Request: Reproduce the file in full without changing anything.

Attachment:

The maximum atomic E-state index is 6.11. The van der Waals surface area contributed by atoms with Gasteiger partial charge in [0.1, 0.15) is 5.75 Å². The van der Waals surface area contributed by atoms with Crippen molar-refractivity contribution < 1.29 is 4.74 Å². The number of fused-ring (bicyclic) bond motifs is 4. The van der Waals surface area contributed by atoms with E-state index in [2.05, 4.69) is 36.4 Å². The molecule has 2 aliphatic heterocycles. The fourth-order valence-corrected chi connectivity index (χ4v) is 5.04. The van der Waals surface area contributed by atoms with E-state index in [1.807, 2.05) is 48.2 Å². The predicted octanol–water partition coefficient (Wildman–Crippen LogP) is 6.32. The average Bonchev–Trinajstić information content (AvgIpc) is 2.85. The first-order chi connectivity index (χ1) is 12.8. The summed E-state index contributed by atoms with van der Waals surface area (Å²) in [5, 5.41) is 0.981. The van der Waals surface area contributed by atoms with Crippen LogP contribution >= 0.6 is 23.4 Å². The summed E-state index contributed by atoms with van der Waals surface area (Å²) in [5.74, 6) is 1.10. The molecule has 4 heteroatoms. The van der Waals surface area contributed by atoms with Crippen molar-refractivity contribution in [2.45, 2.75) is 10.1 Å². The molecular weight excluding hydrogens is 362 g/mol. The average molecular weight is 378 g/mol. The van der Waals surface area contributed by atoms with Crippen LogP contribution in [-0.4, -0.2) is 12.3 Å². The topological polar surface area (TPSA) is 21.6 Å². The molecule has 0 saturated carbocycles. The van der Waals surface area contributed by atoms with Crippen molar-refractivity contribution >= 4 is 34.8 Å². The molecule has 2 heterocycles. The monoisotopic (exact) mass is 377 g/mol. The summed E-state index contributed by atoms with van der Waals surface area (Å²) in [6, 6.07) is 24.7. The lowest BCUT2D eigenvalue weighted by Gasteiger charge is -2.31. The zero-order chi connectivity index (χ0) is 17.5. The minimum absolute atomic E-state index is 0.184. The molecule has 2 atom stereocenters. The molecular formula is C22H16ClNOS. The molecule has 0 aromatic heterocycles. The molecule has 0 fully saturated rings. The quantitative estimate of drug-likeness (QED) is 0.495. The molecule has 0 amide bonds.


The maximum atomic E-state index is 6.11. The van der Waals surface area contributed by atoms with Gasteiger partial charge in [0.1, 0.15) is 5.75 Å². The van der Waals surface area contributed by atoms with Crippen molar-refractivity contribution < 1.29 is 4.74 Å². The number of fused-ring (bicyclic) bond motifs is 4. The van der Waals surface area contributed by atoms with E-state index in [2.05, 4.69) is 36.4 Å². The molecule has 2 aliphatic heterocycles. The fourth-order valence-corrected chi connectivity index (χ4v) is 5.04. The van der Waals surface area contributed by atoms with E-state index in [1.807, 2.05) is 48.2 Å². The predicted octanol–water partition coefficient (Wildman–Crippen LogP) is 6.32. The average Bonchev–Trinajstić information content (AvgIpc) is 2.85. The first-order chi connectivity index (χ1) is 12.8. The summed E-state index contributed by atoms with van der Waals surface area (Å²) in [5, 5.41) is 0.981. The van der Waals surface area contributed by atoms with Crippen LogP contribution >= 0.6 is 23.4 Å². The summed E-state index contributed by atoms with van der Waals surface area (Å²) in [5.74, 6) is 1.10. The molecule has 4 heteroatoms. The van der Waals surface area contributed by atoms with Crippen molar-refractivity contribution in [2.45, 2.75) is 10.1 Å². The molecular weight excluding hydrogens is 362 g/mol. The average molecular weight is 378 g/mol. The van der Waals surface area contributed by atoms with Crippen LogP contribution in [-0.4, -0.2) is 12.3 Å². The topological polar surface area (TPSA) is 21.6 Å². The molecule has 0 saturated carbocycles. The van der Waals surface area contributed by atoms with Crippen molar-refractivity contribution >= 4 is 34.8 Å². The molecule has 2 heterocycles. The monoisotopic (exact) mass is 377 g/mol. The summed E-state index contributed by atoms with van der Waals surface area (Å²) in [6, 6.07) is 24.7. The lowest BCUT2D eigenvalue weighted by Gasteiger charge is -2.31. The zero-order chi connectivity index (χ0) is 17.5. The minimum absolute atomic E-state index is 0.184. The molecule has 2 atom stereocenters. The molecular formula is C22H16ClNOS. The molecule has 0 aromatic heterocycles. The molecule has 0 fully saturated rings. The quantitative estimate of drug-likeness (QED) is 0.495. The molecule has 0 amide bonds.